The Unicellular Detective

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Cartoon depictions of anthropomorphized unicellular organisms in a line. From left to right, three filaments of cyanobacteria, a Stentor, a paramecium with flagella who’s wearing a fedora, a slime mold, and a dinoflagellate with glasses.

There’s something you should know about me, and it’s not that I’m a plankton.

I mean, aren’t we all?  Plankton, floating around in the great pond.  Except, I don’t just float. 

See, I was born with some pretty powerful flagella.  What is that, you ask?  Flagella, they’re like…like long limbs, protruding from all over my body—hey, don’t make that face, they’re not gross.  At least, my parent told me they’re not.  Some days, I show ‘em.  Most days I don’t.  But they’re not just for show.  See, I’m a paramecium.  We’re only supposed to have cilia, short little hairs that let us kind of get around.  We’re not supposed to have flagella.  They let me do what most plankton can’t do.  They let me decide where I want to go.  Instead of letting the Drift decide for me.

What is the Drift, you ask?  Boy, you multicellular organisms sure are curious.

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What Is Permanent Damage?

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Digital image. Front view of the top two-thirds of a closed door bearing a plaque on top that reads “Permanent Damage.” A hazy glowing light emanates from bottom left across the face of the door.  Scattered bits of redacted text appear over the and around the door. The visible words are as follows: Science…in its current state. Project Manager. Project No. Existent…charge and…key…fakery. The first letters of “project” and “existent” are cut off.

Every day on my way to my desk, I passed by a door with the words “PERMANENT DAMAGE” written on it.  

No one ever went in or came out—not that I’d seen anyway, and I’d been working at the firm for about a year.  I asked people about the door, and the sign.  They said there used to be another firm occupying our floor and the two below it.  That door supposedly led to a defunct elevator that shuttled executives between the floors, leading directly into what used to be their fancy offices.  Or it led to a laboratory space.  Or some sort of obstacle course?  The rumors abounded.  Now those spaces were claimed by other firms.  The words referred to the project that resulted in the shuttering of the company.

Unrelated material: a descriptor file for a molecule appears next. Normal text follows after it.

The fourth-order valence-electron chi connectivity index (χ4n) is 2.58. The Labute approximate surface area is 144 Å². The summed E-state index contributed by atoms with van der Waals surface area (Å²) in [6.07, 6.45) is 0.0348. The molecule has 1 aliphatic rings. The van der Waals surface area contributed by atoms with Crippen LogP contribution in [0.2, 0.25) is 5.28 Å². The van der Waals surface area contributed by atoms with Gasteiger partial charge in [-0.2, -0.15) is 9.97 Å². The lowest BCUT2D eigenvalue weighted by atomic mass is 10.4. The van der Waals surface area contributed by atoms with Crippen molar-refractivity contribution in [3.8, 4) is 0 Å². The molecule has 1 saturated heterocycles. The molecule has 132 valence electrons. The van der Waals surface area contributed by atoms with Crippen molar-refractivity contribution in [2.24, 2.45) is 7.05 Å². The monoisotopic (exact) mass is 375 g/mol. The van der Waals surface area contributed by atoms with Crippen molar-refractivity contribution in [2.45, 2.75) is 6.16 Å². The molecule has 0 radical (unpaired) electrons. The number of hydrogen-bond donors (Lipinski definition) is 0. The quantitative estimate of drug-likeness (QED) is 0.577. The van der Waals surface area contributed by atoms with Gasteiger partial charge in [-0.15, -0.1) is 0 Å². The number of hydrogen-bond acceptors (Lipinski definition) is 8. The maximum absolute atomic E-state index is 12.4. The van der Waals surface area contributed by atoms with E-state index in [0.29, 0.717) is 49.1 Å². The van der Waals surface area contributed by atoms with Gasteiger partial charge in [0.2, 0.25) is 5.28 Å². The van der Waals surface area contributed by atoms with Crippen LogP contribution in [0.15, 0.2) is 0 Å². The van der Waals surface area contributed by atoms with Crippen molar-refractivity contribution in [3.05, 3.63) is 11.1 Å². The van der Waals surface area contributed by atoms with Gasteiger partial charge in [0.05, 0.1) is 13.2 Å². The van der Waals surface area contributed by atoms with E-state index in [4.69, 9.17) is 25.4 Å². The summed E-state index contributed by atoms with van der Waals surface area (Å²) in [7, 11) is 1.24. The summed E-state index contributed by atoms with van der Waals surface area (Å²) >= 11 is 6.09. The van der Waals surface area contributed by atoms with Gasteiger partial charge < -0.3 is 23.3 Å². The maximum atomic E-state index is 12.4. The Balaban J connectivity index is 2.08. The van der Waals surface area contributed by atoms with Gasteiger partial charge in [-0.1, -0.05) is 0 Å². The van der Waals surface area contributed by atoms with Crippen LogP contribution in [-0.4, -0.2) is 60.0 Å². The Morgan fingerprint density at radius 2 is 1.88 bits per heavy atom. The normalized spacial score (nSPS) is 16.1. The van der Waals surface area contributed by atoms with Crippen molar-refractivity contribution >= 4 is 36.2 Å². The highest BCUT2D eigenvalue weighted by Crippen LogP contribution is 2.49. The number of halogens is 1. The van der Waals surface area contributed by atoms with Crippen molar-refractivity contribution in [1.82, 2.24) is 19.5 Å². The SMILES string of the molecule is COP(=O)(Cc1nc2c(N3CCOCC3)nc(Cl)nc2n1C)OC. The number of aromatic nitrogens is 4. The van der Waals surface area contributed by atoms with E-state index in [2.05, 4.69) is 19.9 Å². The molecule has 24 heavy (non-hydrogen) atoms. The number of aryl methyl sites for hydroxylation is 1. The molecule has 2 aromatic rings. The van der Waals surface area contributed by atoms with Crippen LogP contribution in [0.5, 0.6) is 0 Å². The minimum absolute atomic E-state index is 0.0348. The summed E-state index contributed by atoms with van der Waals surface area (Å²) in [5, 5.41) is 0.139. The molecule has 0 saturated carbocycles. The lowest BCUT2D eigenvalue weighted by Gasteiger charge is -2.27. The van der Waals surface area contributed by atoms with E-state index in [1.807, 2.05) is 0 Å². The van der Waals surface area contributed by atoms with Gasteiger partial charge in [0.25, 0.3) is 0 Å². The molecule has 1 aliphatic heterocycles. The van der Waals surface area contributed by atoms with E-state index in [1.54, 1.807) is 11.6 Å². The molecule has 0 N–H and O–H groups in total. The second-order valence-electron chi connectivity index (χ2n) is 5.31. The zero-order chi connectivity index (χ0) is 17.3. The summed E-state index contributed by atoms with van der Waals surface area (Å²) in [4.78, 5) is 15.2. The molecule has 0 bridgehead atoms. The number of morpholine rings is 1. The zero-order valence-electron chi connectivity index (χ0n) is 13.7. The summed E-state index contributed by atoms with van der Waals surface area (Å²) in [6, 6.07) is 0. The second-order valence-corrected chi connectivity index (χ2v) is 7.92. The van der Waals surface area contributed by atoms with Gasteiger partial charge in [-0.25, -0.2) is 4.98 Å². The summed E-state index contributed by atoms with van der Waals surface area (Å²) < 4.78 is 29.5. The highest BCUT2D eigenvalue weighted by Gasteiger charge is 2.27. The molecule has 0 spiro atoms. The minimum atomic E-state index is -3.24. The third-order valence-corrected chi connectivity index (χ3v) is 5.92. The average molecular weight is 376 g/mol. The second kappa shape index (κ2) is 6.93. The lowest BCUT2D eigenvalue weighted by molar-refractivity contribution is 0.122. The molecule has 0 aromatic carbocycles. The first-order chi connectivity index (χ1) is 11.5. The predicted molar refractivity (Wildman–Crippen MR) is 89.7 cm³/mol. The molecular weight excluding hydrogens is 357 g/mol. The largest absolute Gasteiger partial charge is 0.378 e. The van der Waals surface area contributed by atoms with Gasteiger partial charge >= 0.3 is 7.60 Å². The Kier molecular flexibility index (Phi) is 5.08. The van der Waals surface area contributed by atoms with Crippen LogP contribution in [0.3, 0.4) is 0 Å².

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Laser Beam Ice Cream

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Digital image. Foreground bottom, a bowl with three scoops of ice cream. The center scoop has little lightning bolts surrounding it. Behind the bowl are three figures. Center, from waist up is a smiling young man facing forward, with his curled hands on his hips. To his left is a young woman from waist up in three-quarters profile, her head tilted up. A beam of light shoots from her eyes. She holds the first two fingers of her left hand to her temple. To the young man’s right is a black-and-white dog, seated, who is also looking up and shooting beams of light from his eyes. He wears a collar with the name “Percival” on it.

“I’ve done it, Percival. I’ve really done it.”

Arthur strode into his kitchen with the black-and-white mutt following.  In his right hand, he held the cause of the grin on his face.  The fist-sized device looked like an ordinary gate clicker or car alarm controller. 

“I wonder if the name ‘Bandage Beam’ is taken,” Arthur said, as he reached for the freezer handle. 

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